John Oliver promoted Vote411 to get out the vote. Then scammers made a fake version

The fake version of Vote411 lead to a common “technical support” scam.


James Martin/Techhnews

As the midterm elections approach, scammers are taking advantage of voters online.

Typo-squatters — people who create fake versions of websites based off typos, like if you wrote Goggle instead of Google in your browser’s address bar — have targeted Vote411.org, a popular voter information website that explains how to register to vote and candidate details.

The page gained a 2,000 percent spike in traffic after John Oliver promoted the website on his show last week. Two days later, scammers made the website Vote411.com redirect people to to a page telling them their device was infected with a virus.

It includes a phone number to call, which is a common online scam where a pop-up will tell someone their device is infected and request they pay to fix it. Often times, there’s no real malware involved.

This type of attack takes advantage of people typing in the wrong URL, but it’s also preying on victims looking for voter information. Voter turnout is expected to be at a higher rate this year because of major political issues surrounding the midterm elections.

The midterm elections are highly contested in multiple regions across the US as Democrats aim for a “blue wave” in Congress and President Donald Trump pushes to maintain Republican control of the legislative branch.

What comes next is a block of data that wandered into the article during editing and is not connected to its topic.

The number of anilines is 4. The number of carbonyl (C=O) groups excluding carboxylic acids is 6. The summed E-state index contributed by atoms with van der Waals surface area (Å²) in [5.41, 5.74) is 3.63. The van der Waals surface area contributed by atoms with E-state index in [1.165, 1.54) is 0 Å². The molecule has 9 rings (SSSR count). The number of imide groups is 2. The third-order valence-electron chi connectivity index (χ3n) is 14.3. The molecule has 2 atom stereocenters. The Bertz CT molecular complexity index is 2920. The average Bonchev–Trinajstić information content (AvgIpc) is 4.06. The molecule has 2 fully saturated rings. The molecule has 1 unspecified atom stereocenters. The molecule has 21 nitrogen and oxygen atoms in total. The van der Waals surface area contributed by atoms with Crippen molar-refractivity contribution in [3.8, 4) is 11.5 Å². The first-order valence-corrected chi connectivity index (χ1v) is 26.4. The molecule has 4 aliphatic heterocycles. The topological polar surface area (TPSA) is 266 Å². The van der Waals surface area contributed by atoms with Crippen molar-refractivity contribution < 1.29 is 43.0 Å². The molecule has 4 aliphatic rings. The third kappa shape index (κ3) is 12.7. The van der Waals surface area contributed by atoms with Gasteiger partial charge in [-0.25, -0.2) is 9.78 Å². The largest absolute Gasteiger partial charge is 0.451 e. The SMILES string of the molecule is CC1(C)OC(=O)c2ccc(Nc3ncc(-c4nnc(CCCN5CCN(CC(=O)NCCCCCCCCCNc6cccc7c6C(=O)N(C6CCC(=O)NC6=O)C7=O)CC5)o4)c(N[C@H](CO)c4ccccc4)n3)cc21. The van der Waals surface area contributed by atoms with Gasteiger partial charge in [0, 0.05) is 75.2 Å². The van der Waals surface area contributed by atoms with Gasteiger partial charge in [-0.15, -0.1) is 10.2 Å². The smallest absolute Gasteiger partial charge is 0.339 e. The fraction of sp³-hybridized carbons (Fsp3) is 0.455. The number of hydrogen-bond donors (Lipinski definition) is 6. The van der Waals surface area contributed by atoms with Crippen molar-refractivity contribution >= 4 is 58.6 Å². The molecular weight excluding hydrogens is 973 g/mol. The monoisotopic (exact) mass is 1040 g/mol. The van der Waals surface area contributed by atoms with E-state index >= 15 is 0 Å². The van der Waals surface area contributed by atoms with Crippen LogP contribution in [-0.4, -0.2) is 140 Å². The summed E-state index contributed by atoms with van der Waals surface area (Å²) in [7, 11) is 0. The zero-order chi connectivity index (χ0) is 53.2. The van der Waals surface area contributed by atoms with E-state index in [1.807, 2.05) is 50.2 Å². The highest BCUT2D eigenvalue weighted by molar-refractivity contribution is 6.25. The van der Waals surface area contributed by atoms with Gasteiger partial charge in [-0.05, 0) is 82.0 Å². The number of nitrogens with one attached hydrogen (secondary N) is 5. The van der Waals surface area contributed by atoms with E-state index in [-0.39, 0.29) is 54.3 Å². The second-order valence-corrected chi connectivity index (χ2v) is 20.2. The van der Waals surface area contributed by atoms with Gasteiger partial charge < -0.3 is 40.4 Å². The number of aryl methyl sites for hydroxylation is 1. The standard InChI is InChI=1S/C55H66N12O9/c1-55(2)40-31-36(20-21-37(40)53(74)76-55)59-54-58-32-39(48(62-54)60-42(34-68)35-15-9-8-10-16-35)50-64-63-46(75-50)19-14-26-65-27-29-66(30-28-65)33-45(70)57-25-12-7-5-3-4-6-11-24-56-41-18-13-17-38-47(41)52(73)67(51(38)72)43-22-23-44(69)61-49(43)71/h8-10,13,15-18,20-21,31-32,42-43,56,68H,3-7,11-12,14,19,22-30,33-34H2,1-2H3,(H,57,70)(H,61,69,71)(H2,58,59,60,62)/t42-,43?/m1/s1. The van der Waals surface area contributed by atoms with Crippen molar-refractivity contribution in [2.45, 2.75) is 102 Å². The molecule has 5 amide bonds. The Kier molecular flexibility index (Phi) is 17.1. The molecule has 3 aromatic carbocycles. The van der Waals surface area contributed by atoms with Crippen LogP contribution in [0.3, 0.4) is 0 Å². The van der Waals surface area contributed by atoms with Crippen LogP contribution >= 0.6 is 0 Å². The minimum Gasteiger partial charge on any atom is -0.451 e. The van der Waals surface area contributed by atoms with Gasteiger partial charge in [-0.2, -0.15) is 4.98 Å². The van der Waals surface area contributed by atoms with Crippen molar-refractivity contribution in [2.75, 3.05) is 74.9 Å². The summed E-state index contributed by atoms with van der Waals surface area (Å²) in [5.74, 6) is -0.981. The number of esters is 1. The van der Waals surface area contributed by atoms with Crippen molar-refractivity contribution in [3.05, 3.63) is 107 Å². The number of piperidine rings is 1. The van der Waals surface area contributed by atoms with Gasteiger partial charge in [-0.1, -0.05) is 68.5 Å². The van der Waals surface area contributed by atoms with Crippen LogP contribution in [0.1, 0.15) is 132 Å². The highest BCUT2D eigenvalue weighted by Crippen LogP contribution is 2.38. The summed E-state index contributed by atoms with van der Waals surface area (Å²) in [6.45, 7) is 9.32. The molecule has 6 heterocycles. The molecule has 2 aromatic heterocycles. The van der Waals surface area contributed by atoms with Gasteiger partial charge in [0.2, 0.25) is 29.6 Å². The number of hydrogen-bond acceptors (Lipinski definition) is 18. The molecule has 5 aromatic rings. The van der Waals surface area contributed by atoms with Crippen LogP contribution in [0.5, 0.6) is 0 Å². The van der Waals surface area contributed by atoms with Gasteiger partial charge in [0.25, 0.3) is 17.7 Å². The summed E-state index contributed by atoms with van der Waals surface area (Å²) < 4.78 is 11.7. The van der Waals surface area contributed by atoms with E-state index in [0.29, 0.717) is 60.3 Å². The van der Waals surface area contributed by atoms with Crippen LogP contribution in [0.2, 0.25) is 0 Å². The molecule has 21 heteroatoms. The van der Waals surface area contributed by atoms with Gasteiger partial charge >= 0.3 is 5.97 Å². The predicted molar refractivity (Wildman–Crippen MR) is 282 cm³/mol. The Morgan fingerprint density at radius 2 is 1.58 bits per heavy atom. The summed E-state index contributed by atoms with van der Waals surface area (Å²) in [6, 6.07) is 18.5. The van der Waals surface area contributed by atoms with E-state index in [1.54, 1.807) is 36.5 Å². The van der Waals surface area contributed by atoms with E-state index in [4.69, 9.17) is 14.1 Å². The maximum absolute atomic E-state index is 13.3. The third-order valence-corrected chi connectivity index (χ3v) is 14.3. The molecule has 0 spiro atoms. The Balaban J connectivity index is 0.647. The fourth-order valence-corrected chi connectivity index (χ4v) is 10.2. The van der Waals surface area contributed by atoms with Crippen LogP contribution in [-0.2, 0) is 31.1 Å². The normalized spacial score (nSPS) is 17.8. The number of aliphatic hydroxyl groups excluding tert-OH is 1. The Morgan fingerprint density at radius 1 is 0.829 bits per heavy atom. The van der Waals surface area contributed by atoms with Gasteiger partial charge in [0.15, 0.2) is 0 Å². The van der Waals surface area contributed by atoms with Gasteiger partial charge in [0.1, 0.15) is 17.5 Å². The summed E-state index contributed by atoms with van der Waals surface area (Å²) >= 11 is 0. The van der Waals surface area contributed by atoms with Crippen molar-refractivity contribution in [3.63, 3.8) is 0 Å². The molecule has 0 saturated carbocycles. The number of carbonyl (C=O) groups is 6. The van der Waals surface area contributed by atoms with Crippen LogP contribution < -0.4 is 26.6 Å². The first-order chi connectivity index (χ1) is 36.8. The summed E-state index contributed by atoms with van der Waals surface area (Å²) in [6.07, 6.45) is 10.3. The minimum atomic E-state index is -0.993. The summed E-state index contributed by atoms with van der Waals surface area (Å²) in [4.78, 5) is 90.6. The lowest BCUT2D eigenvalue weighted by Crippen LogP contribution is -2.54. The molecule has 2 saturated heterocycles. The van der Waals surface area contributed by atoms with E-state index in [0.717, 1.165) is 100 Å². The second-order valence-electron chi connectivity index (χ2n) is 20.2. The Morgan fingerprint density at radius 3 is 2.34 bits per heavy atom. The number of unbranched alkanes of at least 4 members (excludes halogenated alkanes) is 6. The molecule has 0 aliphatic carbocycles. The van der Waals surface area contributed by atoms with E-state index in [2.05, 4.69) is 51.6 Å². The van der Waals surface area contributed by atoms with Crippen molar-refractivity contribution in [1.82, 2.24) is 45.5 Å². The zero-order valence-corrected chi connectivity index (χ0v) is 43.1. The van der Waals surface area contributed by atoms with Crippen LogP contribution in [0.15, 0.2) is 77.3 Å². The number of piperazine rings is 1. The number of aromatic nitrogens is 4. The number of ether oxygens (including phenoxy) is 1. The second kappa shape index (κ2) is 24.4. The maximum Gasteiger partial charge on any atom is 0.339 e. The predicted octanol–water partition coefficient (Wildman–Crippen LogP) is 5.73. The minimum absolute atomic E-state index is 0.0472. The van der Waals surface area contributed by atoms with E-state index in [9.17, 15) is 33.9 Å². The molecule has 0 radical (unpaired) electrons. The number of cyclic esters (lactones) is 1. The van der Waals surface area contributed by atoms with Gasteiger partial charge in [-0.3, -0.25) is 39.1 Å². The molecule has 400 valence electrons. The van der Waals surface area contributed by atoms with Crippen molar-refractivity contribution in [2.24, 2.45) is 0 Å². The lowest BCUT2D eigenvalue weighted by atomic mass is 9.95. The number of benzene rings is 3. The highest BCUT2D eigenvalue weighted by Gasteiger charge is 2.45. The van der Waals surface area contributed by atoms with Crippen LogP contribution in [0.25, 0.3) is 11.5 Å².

This election’s importance is why Oliver was prompting his viewers to visit Vote411.org, spending the last two minutes of his Oct. 28 show directing people there.

Amanda Rosseau, a malware researcher at security company Endgame, said she discovered the fake page after watching Oliver’s segment. She saw the original link and wanted to see if there were fake versions of the URL around.

When she found it, Rosseau started looking for how to stop the scam.

“All I could think of was ‘take this site down, fast,'” Rosseau said in a message.

The creators of the fake page launched it on Oct. 30, just a week before Election Day. The malicious link it redirects to is hosted on CloudFlare. The company didn’t respond to a request for comment, but CloudFlare’s head of trust and safety, Justin Paine, posted that it was taking down the page.

The fake page comes at a time when election officials and the US government are on high alert for cyberattacks.

On Friday, DHS Secretary Kirstjen Nielsen said this election would be “the most secure election we’ve ever had,” noting all the work the agency has done with voting officials to make sure machines and votes are safe.

But it’s a different story for third-party websites like Vote411, which isn’t affiliated with the US government. 

This isn’t the first time an attacker has used URL tricks in an election-related scheme. In August, Microsoft said it stopped Russian hackers using a similar squatting technique to impersonate websites from conservative think tanks linked to Republican senators.

Microsoft President Brad Smith said in a blog post it’s had to shut down 84 fake websites using this tactic in the last two years. It’s unclear if the scammers behind the fake Vote411 page were politically motivated in their attack.

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